This is an amazing video that makes me miss the Bay Area. (via Bobak Nazer)
Also via Bobak, we’re number 8 and 10!
Since it’s holiday season, I figured it’s time to link to some profanity-laden humor about the holidays. For the new, The Hater’s Guide to the Williams-Sonoma Catalog, and the classic It’s Decorative Gourd Season….
A Game of Food Trucks. (via MetaFilter)
Larry Wasserman takes on the Bayesian/Frequentist debate.
LCD Soundsystem + Miles Davis youtube mashup.
My friend Erik, who started the Mystery Brewing Company, has a blog called Top Fermented. He is now starting a podcast, which also has an RSS feed.
I saw on the ArXiV earlier this month a paper on interstellar communication by Berkeley’s own David Messerschmitt. I only met him once, really, at my prelim exam oh so many years ago, but I figured I would give it a read. And here you thought spread spectrum was dead…
Prof. Messerschmitt proposes using spread-spectrum because of its combination of interference robustness and detectability. The fundamental assumption is that the receiver doesn’t know too much about the modulation strategy of the transmitter (this is a case of stochastic encoding but deterministic decoding). The choice of wide-band signaling is novel — SETI-related projects have looked for narrowband signals. The bulk of the paper is on what to do at the transmitter:
The focus of this paper is on the choice of a transmitted signal, which directly parallels the receiver’s challenge of anticipating what type of signal to expect. In this we take the perspective of a transmitter designer, because in the absence of explicit coordination it is the transmitter, and the transmitter alone, that chooses the signal. This is significant be- cause the transmitter designer possesses far less information about the receiver’s environment than the receiver designer, due to both distance (tens to hundreds of light-years) and speed-of-light delay (tens to hundreds of years). While the receiver design can and should take into account all relevant characteristics of its local environs and available resources and technology, in terms of the narrower issue of what type of signal to expect the receiver designer must rely exclusively on the perspective of the transmitter designer.
The rest of the paper centers on designing the coding scheme which is robust to any kind of radio-frequency interference (RFI), without assuming any knowledge at the decoder — specific knowledge of the RFI (say, a statistical description) can only enhance detection, but the goal is to be robust against the modeling issues. To get this robustness, he spends a fair bit of time is spent developing isotropic models for noise and coding (which should be familiar to information theorists of a Gaussian disposition) and then reduces the problem to looking for appropriate time and bandwidth parameters.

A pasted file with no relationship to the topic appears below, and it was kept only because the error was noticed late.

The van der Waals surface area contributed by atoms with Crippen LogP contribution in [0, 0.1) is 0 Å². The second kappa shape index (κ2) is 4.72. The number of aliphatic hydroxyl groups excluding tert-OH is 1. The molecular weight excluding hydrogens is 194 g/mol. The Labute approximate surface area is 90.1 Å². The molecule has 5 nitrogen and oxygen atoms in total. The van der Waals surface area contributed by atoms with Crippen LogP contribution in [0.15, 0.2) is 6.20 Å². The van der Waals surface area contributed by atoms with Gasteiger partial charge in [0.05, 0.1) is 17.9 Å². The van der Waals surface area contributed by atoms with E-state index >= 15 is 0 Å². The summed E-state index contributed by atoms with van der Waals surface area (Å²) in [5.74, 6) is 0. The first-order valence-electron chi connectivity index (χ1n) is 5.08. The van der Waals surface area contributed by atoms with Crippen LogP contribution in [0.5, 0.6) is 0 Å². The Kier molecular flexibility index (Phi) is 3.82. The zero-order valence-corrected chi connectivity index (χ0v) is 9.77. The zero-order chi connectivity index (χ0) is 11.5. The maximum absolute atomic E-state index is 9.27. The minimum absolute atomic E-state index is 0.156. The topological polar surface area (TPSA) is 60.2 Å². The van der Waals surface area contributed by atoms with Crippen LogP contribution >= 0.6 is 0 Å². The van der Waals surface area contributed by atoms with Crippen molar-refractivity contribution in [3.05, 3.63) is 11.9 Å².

This is definitely more of a “communication theory” paper, but I think some of the argument could be made clearer by appeals to some things that are known in information theory. In particular, this communication problem is like coding over an AVC; the connection between spread-spectrum techniques and AVCs has been made before by Hughes and Thomas. However, translating Shannon-theoretic ideas from AVCs to concrete modulation schemes is a bit messy, and some kind of translation is needed. This paper doesn’t quite “translate” but it does bring up an interesting communication scenario : what happens when the decoder only has a vague sense of your coding scheme?
From the tail end of The Human Use of Human Beings:
Our papers have been making a great deal of American “know-how” ever since we had the misfortune to discover the atomic bomb. There is one quality more important than “know-how” and we cannot accuse the United States of any undue amount of it. This is “know-what” by which we determine not only how to accomplish our purposes, but what our purposes are to be. I can distinguish between the two by an example. Some years ago, a prominent American engineer bought an expensive player-piano. It became clear after a week or two that this purchase did not correspond to any particular interest in the music played by the piano but rather to an overwhelming interest in the piano mechanism. For this gentleman, the player-piano was not a means of producing music, but a means of giving some inventor the chance of showing how skillful he was at overcoming certain difficulties in the production of music. This is an estimable attitude in a second-year high-school student. How estimable it is in one of those on whom the whole cultural future of the country depends, I leave to the reader.